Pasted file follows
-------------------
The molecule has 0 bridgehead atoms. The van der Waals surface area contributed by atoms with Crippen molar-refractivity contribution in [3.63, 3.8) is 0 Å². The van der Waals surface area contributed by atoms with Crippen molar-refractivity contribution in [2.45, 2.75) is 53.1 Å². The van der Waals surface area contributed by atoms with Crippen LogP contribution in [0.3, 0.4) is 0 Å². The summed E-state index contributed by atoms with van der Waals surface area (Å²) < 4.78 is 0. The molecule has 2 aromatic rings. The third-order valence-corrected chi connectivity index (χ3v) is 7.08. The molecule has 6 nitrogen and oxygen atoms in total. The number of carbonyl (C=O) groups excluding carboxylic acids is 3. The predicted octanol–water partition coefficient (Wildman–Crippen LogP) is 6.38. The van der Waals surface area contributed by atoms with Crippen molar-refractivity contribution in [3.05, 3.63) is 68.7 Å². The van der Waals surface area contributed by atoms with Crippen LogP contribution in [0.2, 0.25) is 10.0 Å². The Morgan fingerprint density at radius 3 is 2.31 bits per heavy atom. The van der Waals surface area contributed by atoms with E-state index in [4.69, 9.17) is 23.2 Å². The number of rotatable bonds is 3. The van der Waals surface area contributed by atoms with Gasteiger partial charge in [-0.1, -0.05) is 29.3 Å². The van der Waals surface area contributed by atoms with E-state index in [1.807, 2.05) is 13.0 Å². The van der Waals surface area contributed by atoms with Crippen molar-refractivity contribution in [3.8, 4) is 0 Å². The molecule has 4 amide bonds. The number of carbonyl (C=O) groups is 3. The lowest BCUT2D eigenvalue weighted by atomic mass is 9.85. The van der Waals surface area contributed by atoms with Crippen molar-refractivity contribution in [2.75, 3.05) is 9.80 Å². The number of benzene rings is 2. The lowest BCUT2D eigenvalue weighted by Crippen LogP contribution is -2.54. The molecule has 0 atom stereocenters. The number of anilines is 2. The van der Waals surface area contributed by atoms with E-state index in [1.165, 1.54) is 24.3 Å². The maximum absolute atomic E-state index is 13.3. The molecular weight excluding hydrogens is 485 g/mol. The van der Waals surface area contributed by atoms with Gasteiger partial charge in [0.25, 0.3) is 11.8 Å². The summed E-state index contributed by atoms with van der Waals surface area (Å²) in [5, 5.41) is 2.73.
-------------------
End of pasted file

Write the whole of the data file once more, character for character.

The molecule has 0 bridgehead atoms. The van der Waals surface area contributed by atoms with Crippen molar-refractivity contribution in [3.63, 3.8) is 0 Å². The van der Waals surface area contributed by atoms with Crippen molar-refractivity contribution in [2.45, 2.75) is 53.1 Å². The van der Waals surface area contributed by atoms with Crippen LogP contribution in [0.3, 0.4) is 0 Å². The summed E-state index contributed by atoms with van der Waals surface area (Å²) < 4.78 is 0. The molecule has 2 aromatic rings. The third-order valence-corrected chi connectivity index (χ3v) is 7.08. The molecule has 6 nitrogen and oxygen atoms in total. The number of carbonyl (C=O) groups excluding carboxylic acids is 3. The predicted octanol–water partition coefficient (Wildman–Crippen LogP) is 6.38. The van der Waals surface area contributed by atoms with Crippen molar-refractivity contribution in [3.05, 3.63) is 68.7 Å². The van der Waals surface area contributed by atoms with Crippen LogP contribution in [0.2, 0.25) is 10.0 Å². The Morgan fingerprint density at radius 3 is 2.31 bits per heavy atom. The van der Waals surface area contributed by atoms with E-state index in [4.69, 9.17) is 23.2 Å². The number of rotatable bonds is 3. The van der Waals surface area contributed by atoms with Gasteiger partial charge in [-0.1, -0.05) is 29.3 Å². The van der Waals surface area contributed by atoms with E-state index in [1.807, 2.05) is 13.0 Å². The van der Waals surface area contributed by atoms with Crippen molar-refractivity contribution in [3.8, 4) is 0 Å². The molecule has 4 amide bonds. The number of carbonyl (C=O) groups is 3. The lowest BCUT2D eigenvalue weighted by atomic mass is 9.85. The van der Waals surface area contributed by atoms with Crippen molar-refractivity contribution in [2.75, 3.05) is 9.80 Å². The number of benzene rings is 2. The lowest BCUT2D eigenvalue weighted by Crippen LogP contribution is -2.54. The molecule has 0 atom stereocenters. The number of anilines is 2. The van der Waals surface area contributed by atoms with E-state index in [1.165, 1.54) is 24.3 Å². The maximum absolute atomic E-state index is 13.3. The molecular weight excluding hydrogens is 485 g/mol. The van der Waals surface area contributed by atoms with Gasteiger partial charge in [0.25, 0.3) is 11.8 Å². The summed E-state index contributed by atoms with van der Waals surface area (Å²) in [5, 5.41) is 2.73.